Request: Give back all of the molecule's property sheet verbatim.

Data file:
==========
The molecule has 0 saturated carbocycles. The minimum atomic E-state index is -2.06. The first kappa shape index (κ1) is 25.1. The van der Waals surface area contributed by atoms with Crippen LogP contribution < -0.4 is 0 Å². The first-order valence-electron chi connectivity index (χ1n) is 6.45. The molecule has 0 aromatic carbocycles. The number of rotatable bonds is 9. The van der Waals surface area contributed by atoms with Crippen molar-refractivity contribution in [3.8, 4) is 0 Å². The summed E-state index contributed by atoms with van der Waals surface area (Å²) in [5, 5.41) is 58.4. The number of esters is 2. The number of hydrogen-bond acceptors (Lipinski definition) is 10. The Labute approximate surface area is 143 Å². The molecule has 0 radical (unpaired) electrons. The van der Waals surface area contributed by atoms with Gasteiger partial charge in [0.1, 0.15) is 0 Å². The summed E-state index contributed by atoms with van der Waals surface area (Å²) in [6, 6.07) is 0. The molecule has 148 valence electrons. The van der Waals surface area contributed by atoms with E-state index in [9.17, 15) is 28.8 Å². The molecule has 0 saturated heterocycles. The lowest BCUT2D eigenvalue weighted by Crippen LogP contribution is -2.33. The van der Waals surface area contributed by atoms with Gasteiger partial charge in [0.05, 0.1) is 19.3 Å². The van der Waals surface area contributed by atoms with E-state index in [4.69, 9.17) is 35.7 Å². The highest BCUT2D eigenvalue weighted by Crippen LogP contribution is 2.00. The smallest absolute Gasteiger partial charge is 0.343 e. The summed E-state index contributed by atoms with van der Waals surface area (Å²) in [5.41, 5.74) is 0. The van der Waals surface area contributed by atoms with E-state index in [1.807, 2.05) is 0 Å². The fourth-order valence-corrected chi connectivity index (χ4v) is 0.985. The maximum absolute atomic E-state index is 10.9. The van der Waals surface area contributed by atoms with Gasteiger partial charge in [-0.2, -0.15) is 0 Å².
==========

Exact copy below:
The molecule has 0 saturated carbocycles. The minimum atomic E-state index is -2.06. The first kappa shape index (κ1) is 25.1. The van der Waals surface area contributed by atoms with Crippen LogP contribution < -0.4 is 0 Å². The first-order valence-electron chi connectivity index (χ1n) is 6.45. The molecule has 0 aromatic carbocycles. The number of rotatable bonds is 9. The van der Waals surface area contributed by atoms with Crippen molar-refractivity contribution in [3.8, 4) is 0 Å². The summed E-state index contributed by atoms with van der Waals surface area (Å²) in [5, 5.41) is 58.4. The number of esters is 2. The number of hydrogen-bond acceptors (Lipinski definition) is 10. The Labute approximate surface area is 143 Å². The molecule has 0 radical (unpaired) electrons. The van der Waals surface area contributed by atoms with Gasteiger partial charge in [0.1, 0.15) is 0 Å². The summed E-state index contributed by atoms with van der Waals surface area (Å²) in [6, 6.07) is 0. The molecule has 148 valence electrons. The van der Waals surface area contributed by atoms with E-state index in [9.17, 15) is 28.8 Å². The molecule has 0 saturated heterocycles. The lowest BCUT2D eigenvalue weighted by Crippen LogP contribution is -2.33. The van der Waals surface area contributed by atoms with Gasteiger partial charge in [0.05, 0.1) is 19.3 Å². The van der Waals surface area contributed by atoms with E-state index in [4.69, 9.17) is 35.7 Å². The highest BCUT2D eigenvalue weighted by Crippen LogP contribution is 2.00. The smallest absolute Gasteiger partial charge is 0.343 e. The summed E-state index contributed by atoms with van der Waals surface area (Å²) in [5.41, 5.74) is 0. The van der Waals surface area contributed by atoms with E-state index in [1.807, 2.05) is 0 Å². The fourth-order valence-corrected chi connectivity index (χ4v) is 0.985. The maximum absolute atomic E-state index is 10.9. The van der Waals surface area contributed by atoms with Gasteiger partial charge in [-0.2, -0.15) is 0 Å².